D. Attorney's Fees

Appellants argue that the trial court erroneously awarded attorney's fees, taking issue with both the statutory basis for the fee award and appellee's entitlement to the fees awarded in this case. We agree with the trial judge that the WASA statutory scheme permits the award of attorney's fees, and conclude that the trial court did not err in finding that appellee gave notice to appellants before filing suit, as required by the statute.

Although the WASA statute does not itself have a specific provision stating that attorney's fees may be awarded in foreclosure actions to enforce water and sewer liens, the statute provides that water and sewer liens may be collected "in the same manner as real property tax liens . . . pursuant to Chapter 13 and Subchapter IV of Chapter 13A of Title 47." D.C. Code § 34-2407.02 (a)(3) (2009 Supp.). The real property tax lien statute, in turn, provides that "the court may award counsel fees" in foreclosure actions. Id. at § 47-1303.04 (h)(1) (2001). Accordingly, the trial court was authorized to award attorney's fees incurred to enforce appellee's lien.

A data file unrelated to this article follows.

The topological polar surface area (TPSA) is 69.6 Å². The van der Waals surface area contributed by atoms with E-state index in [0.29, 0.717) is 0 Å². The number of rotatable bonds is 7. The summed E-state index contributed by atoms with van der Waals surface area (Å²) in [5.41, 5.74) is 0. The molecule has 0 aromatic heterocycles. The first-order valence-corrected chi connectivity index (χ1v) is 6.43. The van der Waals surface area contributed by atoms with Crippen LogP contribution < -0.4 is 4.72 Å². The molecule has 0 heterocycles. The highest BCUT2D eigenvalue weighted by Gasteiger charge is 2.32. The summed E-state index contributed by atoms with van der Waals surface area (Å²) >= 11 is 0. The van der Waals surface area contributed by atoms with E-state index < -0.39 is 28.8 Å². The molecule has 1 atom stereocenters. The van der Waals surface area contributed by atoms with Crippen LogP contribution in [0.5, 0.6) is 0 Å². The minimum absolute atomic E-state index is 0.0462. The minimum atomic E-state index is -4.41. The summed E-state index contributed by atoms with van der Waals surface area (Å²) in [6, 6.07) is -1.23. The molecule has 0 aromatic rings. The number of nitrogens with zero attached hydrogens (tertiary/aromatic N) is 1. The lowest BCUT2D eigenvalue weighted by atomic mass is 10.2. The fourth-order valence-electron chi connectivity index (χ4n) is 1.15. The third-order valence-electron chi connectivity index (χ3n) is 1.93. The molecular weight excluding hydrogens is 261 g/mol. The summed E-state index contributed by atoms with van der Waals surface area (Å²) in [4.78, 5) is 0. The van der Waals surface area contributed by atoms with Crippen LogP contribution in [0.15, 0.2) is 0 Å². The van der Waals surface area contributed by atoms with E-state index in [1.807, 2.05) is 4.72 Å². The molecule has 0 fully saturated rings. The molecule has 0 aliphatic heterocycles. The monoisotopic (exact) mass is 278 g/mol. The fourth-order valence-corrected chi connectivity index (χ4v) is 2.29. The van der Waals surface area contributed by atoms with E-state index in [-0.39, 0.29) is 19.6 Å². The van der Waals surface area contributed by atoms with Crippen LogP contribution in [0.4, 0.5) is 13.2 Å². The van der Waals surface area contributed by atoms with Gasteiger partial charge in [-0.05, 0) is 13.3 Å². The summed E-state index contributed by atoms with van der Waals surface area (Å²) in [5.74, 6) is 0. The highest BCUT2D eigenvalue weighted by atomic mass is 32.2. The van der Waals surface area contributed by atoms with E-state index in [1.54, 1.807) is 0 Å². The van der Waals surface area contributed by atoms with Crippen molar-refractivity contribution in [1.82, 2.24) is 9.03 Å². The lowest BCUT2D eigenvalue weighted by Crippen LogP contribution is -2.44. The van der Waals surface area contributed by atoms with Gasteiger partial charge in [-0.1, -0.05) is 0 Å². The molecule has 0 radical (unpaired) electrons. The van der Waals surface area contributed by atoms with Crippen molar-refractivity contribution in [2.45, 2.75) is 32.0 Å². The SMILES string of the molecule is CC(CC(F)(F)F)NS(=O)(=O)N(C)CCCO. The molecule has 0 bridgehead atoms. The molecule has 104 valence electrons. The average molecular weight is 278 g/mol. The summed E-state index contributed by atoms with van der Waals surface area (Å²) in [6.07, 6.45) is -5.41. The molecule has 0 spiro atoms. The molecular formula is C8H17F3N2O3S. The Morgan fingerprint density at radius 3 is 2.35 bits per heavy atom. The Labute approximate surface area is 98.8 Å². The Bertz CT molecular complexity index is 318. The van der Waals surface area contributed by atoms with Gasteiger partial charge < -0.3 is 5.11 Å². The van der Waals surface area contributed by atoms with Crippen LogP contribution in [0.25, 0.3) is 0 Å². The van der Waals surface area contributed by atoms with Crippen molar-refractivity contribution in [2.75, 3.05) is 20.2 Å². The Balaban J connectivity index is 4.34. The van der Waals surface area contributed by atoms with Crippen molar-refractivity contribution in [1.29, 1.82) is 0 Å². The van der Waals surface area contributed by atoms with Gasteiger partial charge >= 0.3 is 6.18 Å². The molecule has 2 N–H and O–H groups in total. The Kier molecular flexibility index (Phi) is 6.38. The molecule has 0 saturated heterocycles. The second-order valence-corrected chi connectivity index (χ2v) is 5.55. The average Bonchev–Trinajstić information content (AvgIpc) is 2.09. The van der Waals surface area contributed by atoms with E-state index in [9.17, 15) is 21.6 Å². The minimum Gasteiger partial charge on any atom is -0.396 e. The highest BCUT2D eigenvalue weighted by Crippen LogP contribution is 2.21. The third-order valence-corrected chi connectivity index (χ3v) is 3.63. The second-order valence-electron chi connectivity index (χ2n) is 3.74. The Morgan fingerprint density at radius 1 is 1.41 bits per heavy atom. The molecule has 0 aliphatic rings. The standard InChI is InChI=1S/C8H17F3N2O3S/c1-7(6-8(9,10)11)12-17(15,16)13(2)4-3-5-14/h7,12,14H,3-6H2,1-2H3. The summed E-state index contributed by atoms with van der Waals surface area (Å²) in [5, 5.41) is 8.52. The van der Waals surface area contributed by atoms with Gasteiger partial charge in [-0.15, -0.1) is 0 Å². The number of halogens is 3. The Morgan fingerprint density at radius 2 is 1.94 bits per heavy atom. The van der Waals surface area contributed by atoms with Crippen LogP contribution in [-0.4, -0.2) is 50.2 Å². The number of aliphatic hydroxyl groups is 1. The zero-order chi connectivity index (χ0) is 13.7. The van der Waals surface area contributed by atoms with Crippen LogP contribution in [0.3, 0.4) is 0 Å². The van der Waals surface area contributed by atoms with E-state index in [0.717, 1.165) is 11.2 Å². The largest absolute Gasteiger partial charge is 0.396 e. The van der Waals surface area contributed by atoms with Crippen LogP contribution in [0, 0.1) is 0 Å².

The statute also provides, however, that "no counsel fees shall be allowed unless, prior to the filing of the complaint, the plaintiff shall have given not more than 120 nor less than 30 days written notice . . . of intention to file such complaint." D.C. Code § 47-1303.04 (h)(1) (emphasis added). The trial court found that "[a] timely 30-day notice letter was sent by registered mail to 6425 14th Street, N.W., LLC." We are bound by the trial court's factual finding, unless it is clearly erroneous or there is no evidence to support it. See, e.g., Nat'l Hous. P'ship v. Mun. Capital Appreciation Partners I, L.P.,935 A.2d 300, 319-20 (D.C. 2007). Appellee presented evidence that notice was given by certified letter.*fn15 Mr. Abell denied ever receiving the letter, which was shown to him by appellee's counsel during cross-examination, although he acknowledged that the letter was addressed to him personally as "registered agent" and had his office address on the letter. Appellants argued to the trial court and reiterate on appeal, that the letter lacks "evidentiary weight" because the letter purportedly sent to Mr. Abell did not bear any authentication by the post office to prove that it was sent by certified mail, whereas the notices sent to other parties with a possible interest in the property (e.g., former partners of ETDH, see supra note 3) have a post office stamp. Moreover, the letter addressed to Mr. Abell, while identical in form and content to the other notices, has a different date (May 10, 2001), whereas the letters to the other parties are dated a month before (April 10, 2001). While we recognize that these factors could have given the trial court pause about the authenticity of the exhibit and led the court to find that the required notice was not given, we cannot say that the court's finding that notice was given to appellants is clearly erroneous or without evidence to support it.